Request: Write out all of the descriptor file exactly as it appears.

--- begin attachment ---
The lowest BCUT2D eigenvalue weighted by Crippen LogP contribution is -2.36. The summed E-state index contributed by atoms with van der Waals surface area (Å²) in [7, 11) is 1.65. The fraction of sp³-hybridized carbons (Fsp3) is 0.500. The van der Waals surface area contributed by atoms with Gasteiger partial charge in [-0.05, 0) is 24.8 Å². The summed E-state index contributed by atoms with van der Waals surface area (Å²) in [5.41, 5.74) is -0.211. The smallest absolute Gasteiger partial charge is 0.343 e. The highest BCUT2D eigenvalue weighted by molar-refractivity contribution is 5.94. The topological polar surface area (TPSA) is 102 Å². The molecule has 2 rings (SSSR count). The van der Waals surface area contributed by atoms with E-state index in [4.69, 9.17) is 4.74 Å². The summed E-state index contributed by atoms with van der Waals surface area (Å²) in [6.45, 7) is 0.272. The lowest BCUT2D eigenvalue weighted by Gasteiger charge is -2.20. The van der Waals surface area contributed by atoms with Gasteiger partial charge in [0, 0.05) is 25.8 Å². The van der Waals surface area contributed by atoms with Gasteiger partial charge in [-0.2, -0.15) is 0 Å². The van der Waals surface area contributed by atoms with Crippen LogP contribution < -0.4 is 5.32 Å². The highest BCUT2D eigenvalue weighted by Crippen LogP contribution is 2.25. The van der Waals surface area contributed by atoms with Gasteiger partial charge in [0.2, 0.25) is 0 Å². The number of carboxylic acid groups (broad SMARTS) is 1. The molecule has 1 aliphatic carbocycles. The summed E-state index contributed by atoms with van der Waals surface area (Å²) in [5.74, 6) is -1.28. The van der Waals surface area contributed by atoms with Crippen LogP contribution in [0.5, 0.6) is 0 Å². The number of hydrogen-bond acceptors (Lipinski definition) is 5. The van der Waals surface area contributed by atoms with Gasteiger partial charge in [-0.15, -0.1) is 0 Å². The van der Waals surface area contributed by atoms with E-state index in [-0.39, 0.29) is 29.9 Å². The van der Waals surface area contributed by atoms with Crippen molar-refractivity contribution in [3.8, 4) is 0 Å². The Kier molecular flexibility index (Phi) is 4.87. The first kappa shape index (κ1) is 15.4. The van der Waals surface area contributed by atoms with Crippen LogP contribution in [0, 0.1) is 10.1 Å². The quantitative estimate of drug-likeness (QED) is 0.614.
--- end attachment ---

The lowest BCUT2D eigenvalue weighted by Crippen LogP contribution is -2.36. The summed E-state index contributed by atoms with van der Waals surface area (Å²) in [7, 11) is 1.65. The fraction of sp³-hybridized carbons (Fsp3) is 0.500. The van der Waals surface area contributed by atoms with Gasteiger partial charge in [-0.05, 0) is 24.8 Å². The summed E-state index contributed by atoms with van der Waals surface area (Å²) in [5.41, 5.74) is -0.211. The smallest absolute Gasteiger partial charge is 0.343 e. The highest BCUT2D eigenvalue weighted by molar-refractivity contribution is 5.94. The topological polar surface area (TPSA) is 102 Å². The molecule has 2 rings (SSSR count). The van der Waals surface area contributed by atoms with E-state index in [4.69, 9.17) is 4.74 Å². The summed E-state index contributed by atoms with van der Waals surface area (Å²) in [6.45, 7) is 0.272. The lowest BCUT2D eigenvalue weighted by Gasteiger charge is -2.20. The van der Waals surface area contributed by atoms with Gasteiger partial charge in [0, 0.05) is 25.8 Å². The van der Waals surface area contributed by atoms with Gasteiger partial charge in [-0.2, -0.15) is 0 Å². The van der Waals surface area contributed by atoms with Crippen LogP contribution < -0.4 is 5.32 Å². The highest BCUT2D eigenvalue weighted by Crippen LogP contribution is 2.25. The van der Waals surface area contributed by atoms with Gasteiger partial charge in [0.2, 0.25) is 0 Å². The number of carboxylic acid groups (broad SMARTS) is 1. The molecule has 1 aliphatic carbocycles. The summed E-state index contributed by atoms with van der Waals surface area (Å²) in [5.74, 6) is -1.28. The van der Waals surface area contributed by atoms with Crippen LogP contribution in [0.5, 0.6) is 0 Å². The number of hydrogen-bond acceptors (Lipinski definition) is 5. The van der Waals surface area contributed by atoms with Gasteiger partial charge in [-0.15, -0.1) is 0 Å². The van der Waals surface area contributed by atoms with E-state index in [-0.39, 0.29) is 29.9 Å². The van der Waals surface area contributed by atoms with Crippen molar-refractivity contribution in [3.8, 4) is 0 Å². The Kier molecular flexibility index (Phi) is 4.87. The first kappa shape index (κ1) is 15.4. The van der Waals surface area contributed by atoms with Crippen LogP contribution in [0, 0.1) is 10.1 Å². The quantitative estimate of drug-likeness (QED) is 0.614.